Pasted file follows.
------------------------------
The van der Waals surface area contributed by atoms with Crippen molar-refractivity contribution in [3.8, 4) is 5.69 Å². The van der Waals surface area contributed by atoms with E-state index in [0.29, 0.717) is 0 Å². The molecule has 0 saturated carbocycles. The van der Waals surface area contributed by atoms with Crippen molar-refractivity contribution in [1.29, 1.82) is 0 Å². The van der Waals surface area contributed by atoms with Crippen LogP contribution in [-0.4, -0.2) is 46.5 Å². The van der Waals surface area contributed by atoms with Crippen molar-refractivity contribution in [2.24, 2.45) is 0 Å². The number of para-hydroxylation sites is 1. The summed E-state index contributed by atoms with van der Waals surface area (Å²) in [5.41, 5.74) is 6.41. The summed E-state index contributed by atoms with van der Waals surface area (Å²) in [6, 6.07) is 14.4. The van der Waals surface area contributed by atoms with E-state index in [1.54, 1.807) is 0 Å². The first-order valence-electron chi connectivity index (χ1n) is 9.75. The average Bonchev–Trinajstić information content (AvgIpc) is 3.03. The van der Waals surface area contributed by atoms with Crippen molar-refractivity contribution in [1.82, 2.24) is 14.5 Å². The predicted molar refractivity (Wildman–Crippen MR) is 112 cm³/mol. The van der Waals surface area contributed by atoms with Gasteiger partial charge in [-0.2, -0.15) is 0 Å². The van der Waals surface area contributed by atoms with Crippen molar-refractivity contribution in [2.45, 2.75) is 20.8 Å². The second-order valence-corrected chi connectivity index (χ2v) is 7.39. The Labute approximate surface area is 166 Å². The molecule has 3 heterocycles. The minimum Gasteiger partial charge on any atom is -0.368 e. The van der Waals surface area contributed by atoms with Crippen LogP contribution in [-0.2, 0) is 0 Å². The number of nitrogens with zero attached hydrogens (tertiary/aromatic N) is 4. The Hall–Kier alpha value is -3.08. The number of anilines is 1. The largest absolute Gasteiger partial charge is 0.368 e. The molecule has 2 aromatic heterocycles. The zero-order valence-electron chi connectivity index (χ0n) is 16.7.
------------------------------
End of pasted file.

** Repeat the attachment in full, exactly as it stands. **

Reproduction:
The van der Waals surface area contributed by atoms with Crippen molar-refractivity contribution in [3.8, 4) is 5.69 Å². The van der Waals surface area contributed by atoms with E-state index in [0.29, 0.717) is 0 Å². The molecule has 0 saturated carbocycles. The van der Waals surface area contributed by atoms with Crippen molar-refractivity contribution in [1.29, 1.82) is 0 Å². The van der Waals surface area contributed by atoms with Crippen LogP contribution in [-0.4, -0.2) is 46.5 Å². The van der Waals surface area contributed by atoms with Crippen molar-refractivity contribution in [2.24, 2.45) is 0 Å². The number of para-hydroxylation sites is 1. The summed E-state index contributed by atoms with van der Waals surface area (Å²) in [5.41, 5.74) is 6.41. The summed E-state index contributed by atoms with van der Waals surface area (Å²) in [6, 6.07) is 14.4. The van der Waals surface area contributed by atoms with E-state index in [1.54, 1.807) is 0 Å². The first-order valence-electron chi connectivity index (χ1n) is 9.75. The average Bonchev–Trinajstić information content (AvgIpc) is 3.03. The van der Waals surface area contributed by atoms with Crippen molar-refractivity contribution in [1.82, 2.24) is 14.5 Å². The predicted molar refractivity (Wildman–Crippen MR) is 112 cm³/mol. The van der Waals surface area contributed by atoms with Gasteiger partial charge in [-0.2, -0.15) is 0 Å². The van der Waals surface area contributed by atoms with Crippen molar-refractivity contribution in [2.45, 2.75) is 20.8 Å². The second-order valence-corrected chi connectivity index (χ2v) is 7.39. The Labute approximate surface area is 166 Å². The molecule has 3 heterocycles. The minimum Gasteiger partial charge on any atom is -0.368 e. The van der Waals surface area contributed by atoms with Crippen LogP contribution in [-0.2, 0) is 0 Å². The number of nitrogens with zero attached hydrogens (tertiary/aromatic N) is 4. The Hall–Kier alpha value is -3.08. The number of anilines is 1. The largest absolute Gasteiger partial charge is 0.368 e. The molecule has 2 aromatic heterocycles. The zero-order valence-electron chi connectivity index (χ0n) is 16.7.